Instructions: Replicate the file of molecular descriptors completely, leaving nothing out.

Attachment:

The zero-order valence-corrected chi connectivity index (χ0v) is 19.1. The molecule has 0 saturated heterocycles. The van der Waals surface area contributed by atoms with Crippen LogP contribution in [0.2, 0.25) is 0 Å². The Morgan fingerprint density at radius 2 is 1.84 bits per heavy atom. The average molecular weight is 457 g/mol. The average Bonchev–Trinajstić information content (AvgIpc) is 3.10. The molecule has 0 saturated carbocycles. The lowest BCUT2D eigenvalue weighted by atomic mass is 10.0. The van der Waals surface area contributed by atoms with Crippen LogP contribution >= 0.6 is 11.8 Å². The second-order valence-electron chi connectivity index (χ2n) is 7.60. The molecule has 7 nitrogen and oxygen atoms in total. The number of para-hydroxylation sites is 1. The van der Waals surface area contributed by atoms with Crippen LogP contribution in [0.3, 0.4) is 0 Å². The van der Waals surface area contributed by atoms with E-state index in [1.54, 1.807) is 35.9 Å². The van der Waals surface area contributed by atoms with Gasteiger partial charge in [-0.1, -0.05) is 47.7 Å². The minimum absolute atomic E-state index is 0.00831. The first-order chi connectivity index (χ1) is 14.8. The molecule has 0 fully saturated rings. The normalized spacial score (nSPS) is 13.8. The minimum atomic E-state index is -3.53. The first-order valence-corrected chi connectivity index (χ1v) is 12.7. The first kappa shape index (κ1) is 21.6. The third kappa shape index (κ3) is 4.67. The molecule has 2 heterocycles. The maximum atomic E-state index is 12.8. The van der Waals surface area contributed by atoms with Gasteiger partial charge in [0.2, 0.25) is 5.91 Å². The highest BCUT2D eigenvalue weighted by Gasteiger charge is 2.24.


The zero-order valence-corrected chi connectivity index (χ0v) is 19.1. The molecule has 0 saturated heterocycles. The van der Waals surface area contributed by atoms with Crippen LogP contribution in [0.2, 0.25) is 0 Å². The Morgan fingerprint density at radius 2 is 1.84 bits per heavy atom. The average molecular weight is 457 g/mol. The average Bonchev–Trinajstić information content (AvgIpc) is 3.10. The molecule has 0 saturated carbocycles. The lowest BCUT2D eigenvalue weighted by atomic mass is 10.0. The van der Waals surface area contributed by atoms with Crippen LogP contribution >= 0.6 is 11.8 Å². The second-order valence-electron chi connectivity index (χ2n) is 7.60. The molecule has 7 nitrogen and oxygen atoms in total. The number of para-hydroxylation sites is 1. The van der Waals surface area contributed by atoms with Crippen LogP contribution in [0.3, 0.4) is 0 Å². The van der Waals surface area contributed by atoms with E-state index in [1.54, 1.807) is 35.9 Å². The van der Waals surface area contributed by atoms with Gasteiger partial charge in [-0.1, -0.05) is 47.7 Å². The minimum absolute atomic E-state index is 0.00831. The first-order chi connectivity index (χ1) is 14.8. The molecule has 0 fully saturated rings. The normalized spacial score (nSPS) is 13.8. The minimum atomic E-state index is -3.53. The first-order valence-corrected chi connectivity index (χ1v) is 12.7. The first kappa shape index (κ1) is 21.6. The third kappa shape index (κ3) is 4.67. The molecule has 2 heterocycles. The maximum atomic E-state index is 12.8. The van der Waals surface area contributed by atoms with Gasteiger partial charge in [0.2, 0.25) is 5.91 Å². The highest BCUT2D eigenvalue weighted by Gasteiger charge is 2.24.